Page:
MIASF Business Spotlight: Lauderdale Marina July 30, 2018
In 1948, the site of the marina was a closed, highly secret research station for submarine torpedoes of World War II. It was so far “out of town” that the police pistol firing range was on the same dirt road, SE 15th Street, at what is now Cordova Road. Lauderdale Harbors and many of the other undeveloped islands were simply tree covered and sometimes swampy leftovers from the great 1926 Florida real estate crash.
From the marina site there was no evidence of the existence of the City of Fort Lauderdale, no buildings on the horizon, no building at all in what is now Harbor Beach and of course no 17th Street Causeway Bridge. Cruising boats often stopped to ask, “how far is Fort Lauderdale”, and found it hard to believe that they could fill their water tanks with city water via a small pipe about a half mile long installed by the Navy.
Current yachtsmen find it hard to believe that the many islands and peninsulas that make up the city were not built for boats. The canals were dredged to provide enough fill to make the swampy east side of Fort Lauderdale into saleable real estate.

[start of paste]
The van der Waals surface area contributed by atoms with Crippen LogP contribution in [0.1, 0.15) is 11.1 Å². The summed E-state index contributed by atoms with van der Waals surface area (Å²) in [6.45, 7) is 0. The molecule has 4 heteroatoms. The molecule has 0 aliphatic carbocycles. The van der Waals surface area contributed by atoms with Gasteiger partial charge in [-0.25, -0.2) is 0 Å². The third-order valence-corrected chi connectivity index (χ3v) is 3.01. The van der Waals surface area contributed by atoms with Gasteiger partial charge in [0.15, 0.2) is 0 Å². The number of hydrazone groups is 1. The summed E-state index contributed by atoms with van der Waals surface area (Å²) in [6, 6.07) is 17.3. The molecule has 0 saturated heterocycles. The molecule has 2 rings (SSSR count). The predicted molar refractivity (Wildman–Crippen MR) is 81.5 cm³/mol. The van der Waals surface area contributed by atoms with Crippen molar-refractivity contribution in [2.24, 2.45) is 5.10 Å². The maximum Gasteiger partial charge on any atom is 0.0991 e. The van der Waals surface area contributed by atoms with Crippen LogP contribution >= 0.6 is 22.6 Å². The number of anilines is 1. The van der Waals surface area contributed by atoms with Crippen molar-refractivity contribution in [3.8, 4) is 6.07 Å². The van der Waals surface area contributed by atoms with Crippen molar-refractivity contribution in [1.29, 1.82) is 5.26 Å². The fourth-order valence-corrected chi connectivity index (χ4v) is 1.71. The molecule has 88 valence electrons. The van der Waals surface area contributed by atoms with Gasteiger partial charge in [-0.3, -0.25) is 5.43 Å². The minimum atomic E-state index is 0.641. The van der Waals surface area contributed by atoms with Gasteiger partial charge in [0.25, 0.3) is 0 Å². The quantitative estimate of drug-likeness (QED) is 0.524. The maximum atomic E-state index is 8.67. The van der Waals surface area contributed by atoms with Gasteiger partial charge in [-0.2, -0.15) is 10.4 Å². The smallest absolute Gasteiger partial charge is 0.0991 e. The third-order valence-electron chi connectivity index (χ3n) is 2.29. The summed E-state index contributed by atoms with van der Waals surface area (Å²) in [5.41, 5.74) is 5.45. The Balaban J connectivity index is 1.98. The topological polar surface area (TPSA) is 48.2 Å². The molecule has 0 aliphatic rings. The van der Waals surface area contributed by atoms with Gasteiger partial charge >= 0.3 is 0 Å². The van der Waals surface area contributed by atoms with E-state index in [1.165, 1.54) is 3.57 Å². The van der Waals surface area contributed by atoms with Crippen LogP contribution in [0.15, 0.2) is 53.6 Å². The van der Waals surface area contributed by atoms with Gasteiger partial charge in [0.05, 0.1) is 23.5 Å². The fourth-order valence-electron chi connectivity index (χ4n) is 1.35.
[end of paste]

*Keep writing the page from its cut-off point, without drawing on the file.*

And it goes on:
Lauderdale Marina has grown with the city. Now one of the major fuel docks on the Intracoastal Waterway, the marina provides dockage, boat sales, parts and repair services, and in its 59th year took over operation of the well-known restaurant on the property, 15th Street Fisheries, which has been a landmark eatery on the waterway since 1978.
The fuel dock at Lauderdale Marina continues to thrive today and provides much needed services to the South Florida boating community. In 2016, the marina installed a high-resolution dock cam presenting live views of the marina’s docks, 17th Street Bridge and the Intracoastal Waterway. The cam has become one of the most popular on the entire EarthCam network. Lauderdale Marina is indeed a landmark along the Intracoastal Waterway, just minutes from the inlet to the Atlantic Ocean at Port Everglades.